Abstract: The fluctuating nature of power produced by renewable energy sources results in a substantial supply and demand mismatch. To curb the imbalance, energy storage systems comprising batteries and supercapacitors are widely employed. However, due to the variety of operational conditions, the performance prediction of the energy storage systems entails a substantial complexity that leads to capacity utilization issues. The current article attempts to precisely predict the performance of a lithium-ion battery and capacitor/supercapacitor under dynamic conditions to utilize the storage capacity to a fuller extent. The grey box modeling approach involving the chemical and electrical energy transfers/interactions governed by ordinary differential equations was developed in MATLAB. The model parameters were extracted from experimental data employing regression techniques. The state-of-charge (SoC) of the battery was predicted by employing the extended Kalman (EK) estimator and the unscented Kalman (UK) estimator. The model was eventually validated via loading profile tests. As a performance indicator, the extended Kalman estimator indicated the strong competitiveness of the developed model with regard to tracking of the internal states (e.g., SoC) which have first-order nonlinearities.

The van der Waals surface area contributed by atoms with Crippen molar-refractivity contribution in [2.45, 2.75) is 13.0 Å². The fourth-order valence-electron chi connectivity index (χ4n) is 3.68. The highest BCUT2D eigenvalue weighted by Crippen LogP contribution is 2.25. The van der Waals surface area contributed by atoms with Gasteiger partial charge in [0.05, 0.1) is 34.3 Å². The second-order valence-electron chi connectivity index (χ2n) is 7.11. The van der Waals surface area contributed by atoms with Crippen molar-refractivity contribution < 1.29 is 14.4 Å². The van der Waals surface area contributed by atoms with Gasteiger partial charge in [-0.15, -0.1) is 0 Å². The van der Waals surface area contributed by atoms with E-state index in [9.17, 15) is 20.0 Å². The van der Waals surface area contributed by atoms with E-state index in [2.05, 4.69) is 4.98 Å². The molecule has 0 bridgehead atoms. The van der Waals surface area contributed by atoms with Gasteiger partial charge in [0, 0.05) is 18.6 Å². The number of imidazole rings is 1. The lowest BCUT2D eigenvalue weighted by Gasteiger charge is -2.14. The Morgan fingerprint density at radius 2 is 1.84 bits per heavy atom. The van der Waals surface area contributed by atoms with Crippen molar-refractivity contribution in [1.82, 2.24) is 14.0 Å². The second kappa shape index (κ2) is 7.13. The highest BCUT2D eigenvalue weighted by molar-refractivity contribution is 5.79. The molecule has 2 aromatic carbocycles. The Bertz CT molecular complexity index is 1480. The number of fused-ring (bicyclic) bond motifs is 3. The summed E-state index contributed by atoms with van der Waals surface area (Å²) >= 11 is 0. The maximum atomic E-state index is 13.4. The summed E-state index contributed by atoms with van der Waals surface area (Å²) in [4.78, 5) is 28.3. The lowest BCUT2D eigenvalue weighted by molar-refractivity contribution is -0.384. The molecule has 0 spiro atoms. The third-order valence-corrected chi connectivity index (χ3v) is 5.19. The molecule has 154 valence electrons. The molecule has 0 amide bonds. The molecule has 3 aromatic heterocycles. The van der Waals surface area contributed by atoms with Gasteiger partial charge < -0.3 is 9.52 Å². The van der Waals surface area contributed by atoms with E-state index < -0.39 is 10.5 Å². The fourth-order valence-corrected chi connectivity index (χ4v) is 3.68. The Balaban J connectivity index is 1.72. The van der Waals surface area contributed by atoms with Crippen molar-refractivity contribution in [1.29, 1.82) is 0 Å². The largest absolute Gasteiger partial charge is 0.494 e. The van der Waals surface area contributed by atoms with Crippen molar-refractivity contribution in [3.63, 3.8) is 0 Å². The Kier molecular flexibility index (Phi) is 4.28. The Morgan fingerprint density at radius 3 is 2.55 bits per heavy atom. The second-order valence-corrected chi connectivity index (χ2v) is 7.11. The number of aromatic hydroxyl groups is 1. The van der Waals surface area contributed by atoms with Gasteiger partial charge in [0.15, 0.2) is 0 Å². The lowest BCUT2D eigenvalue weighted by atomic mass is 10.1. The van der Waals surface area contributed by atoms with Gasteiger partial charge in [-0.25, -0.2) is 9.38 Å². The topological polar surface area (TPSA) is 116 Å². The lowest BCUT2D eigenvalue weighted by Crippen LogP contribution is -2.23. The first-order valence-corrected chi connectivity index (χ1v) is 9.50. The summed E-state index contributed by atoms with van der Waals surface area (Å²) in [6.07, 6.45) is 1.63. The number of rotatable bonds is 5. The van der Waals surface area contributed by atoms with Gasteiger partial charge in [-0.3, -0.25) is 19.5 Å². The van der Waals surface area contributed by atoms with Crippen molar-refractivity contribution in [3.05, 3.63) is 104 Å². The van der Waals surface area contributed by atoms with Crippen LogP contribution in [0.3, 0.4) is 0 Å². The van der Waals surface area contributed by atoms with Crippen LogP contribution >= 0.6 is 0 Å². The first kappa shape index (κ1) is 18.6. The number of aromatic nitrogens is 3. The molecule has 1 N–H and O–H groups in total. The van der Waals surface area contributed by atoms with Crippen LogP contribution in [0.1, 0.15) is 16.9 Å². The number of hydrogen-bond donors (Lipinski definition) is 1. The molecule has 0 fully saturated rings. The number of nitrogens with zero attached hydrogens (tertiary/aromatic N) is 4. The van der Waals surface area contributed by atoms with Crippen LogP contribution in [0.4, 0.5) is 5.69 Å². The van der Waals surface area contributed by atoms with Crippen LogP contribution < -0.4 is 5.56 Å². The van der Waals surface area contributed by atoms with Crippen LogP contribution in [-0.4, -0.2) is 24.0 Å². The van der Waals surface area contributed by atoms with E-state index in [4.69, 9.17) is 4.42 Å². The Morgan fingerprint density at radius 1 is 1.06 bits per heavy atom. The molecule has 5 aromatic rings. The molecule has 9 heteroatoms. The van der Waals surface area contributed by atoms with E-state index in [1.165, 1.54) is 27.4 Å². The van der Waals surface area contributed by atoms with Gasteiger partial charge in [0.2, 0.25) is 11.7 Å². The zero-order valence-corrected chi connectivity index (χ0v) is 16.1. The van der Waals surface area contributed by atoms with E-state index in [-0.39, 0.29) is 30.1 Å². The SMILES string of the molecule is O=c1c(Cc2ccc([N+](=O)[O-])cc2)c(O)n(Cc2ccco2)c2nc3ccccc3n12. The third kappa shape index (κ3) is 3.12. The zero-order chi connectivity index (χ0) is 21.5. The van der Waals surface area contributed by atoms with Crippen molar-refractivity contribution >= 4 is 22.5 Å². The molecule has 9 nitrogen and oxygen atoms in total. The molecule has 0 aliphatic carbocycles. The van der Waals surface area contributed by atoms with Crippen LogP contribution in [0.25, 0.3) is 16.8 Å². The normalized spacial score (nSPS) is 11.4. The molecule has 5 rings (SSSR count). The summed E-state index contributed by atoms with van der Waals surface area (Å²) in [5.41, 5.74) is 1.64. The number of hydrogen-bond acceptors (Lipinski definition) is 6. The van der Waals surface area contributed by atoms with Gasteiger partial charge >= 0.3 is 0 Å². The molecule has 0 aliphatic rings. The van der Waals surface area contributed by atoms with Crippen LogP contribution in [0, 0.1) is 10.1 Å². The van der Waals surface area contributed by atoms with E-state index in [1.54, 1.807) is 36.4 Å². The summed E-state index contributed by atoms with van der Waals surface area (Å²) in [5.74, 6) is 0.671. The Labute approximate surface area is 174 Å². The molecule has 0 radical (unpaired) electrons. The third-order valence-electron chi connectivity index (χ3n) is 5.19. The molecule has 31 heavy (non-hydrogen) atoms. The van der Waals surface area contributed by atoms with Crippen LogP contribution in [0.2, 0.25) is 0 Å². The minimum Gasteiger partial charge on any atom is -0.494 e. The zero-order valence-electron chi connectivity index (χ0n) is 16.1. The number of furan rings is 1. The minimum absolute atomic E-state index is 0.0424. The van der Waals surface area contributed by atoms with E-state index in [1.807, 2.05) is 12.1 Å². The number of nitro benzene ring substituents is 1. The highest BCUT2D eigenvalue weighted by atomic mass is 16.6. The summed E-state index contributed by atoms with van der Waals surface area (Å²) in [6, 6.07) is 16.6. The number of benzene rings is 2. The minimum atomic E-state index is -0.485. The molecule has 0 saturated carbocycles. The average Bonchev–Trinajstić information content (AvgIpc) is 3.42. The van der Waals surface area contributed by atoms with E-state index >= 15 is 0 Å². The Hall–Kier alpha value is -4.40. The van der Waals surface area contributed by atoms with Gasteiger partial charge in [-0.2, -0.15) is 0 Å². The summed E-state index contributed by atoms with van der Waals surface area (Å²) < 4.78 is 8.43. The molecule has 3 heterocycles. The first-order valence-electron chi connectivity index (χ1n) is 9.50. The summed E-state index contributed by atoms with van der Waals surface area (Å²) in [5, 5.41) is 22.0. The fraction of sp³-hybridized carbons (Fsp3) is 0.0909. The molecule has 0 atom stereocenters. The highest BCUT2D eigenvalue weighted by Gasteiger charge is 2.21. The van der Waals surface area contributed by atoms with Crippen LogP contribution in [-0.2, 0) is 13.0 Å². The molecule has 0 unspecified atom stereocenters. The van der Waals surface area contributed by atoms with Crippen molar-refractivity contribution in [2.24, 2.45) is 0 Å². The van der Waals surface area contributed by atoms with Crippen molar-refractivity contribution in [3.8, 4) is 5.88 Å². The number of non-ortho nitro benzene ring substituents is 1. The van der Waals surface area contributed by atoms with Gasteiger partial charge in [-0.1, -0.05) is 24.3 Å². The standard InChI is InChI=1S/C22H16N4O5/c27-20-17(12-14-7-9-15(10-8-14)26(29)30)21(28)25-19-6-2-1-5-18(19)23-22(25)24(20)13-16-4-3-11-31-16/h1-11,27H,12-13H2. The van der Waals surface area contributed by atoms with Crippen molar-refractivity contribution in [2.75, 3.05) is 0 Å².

Citation: Batteries
      PubDate: 2019-07-01
      DOI: 10.3390/batteries5030050
      Issue No: Vol. 5, No. 3 (2019)
       
  • Batteries, Vol. 5, Pages 51: Methodological Approaches to End-Of-Life
           Modelling in Life Cycle Assessments of Lithium-Ion Batteries